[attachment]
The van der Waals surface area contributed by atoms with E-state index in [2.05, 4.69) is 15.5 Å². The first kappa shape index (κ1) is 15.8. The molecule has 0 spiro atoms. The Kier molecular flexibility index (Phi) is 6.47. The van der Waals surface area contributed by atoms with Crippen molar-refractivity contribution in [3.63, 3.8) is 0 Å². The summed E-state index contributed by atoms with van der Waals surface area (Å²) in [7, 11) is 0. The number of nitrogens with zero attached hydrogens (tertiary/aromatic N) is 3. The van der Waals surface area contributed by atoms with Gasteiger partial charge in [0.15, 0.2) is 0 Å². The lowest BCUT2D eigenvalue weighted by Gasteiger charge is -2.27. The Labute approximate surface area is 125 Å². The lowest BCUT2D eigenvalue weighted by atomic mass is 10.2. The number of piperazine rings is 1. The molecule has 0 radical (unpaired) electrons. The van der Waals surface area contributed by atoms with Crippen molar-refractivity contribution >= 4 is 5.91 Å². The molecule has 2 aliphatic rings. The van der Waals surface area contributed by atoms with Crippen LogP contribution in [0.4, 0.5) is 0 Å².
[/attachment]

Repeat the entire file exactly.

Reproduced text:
The van der Waals surface area contributed by atoms with E-state index in [2.05, 4.69) is 15.5 Å². The first kappa shape index (κ1) is 15.8. The molecule has 0 spiro atoms. The Kier molecular flexibility index (Phi) is 6.47. The van der Waals surface area contributed by atoms with Crippen molar-refractivity contribution in [3.63, 3.8) is 0 Å². The summed E-state index contributed by atoms with van der Waals surface area (Å²) in [7, 11) is 0. The number of nitrogens with zero attached hydrogens (tertiary/aromatic N) is 3. The van der Waals surface area contributed by atoms with Gasteiger partial charge in [0.15, 0.2) is 0 Å². The lowest BCUT2D eigenvalue weighted by Gasteiger charge is -2.27. The Labute approximate surface area is 125 Å². The lowest BCUT2D eigenvalue weighted by atomic mass is 10.2. The number of piperazine rings is 1. The molecule has 0 radical (unpaired) electrons. The van der Waals surface area contributed by atoms with Crippen molar-refractivity contribution >= 4 is 5.91 Å². The molecule has 2 aliphatic rings. The van der Waals surface area contributed by atoms with Crippen LogP contribution in [0.4, 0.5) is 0 Å².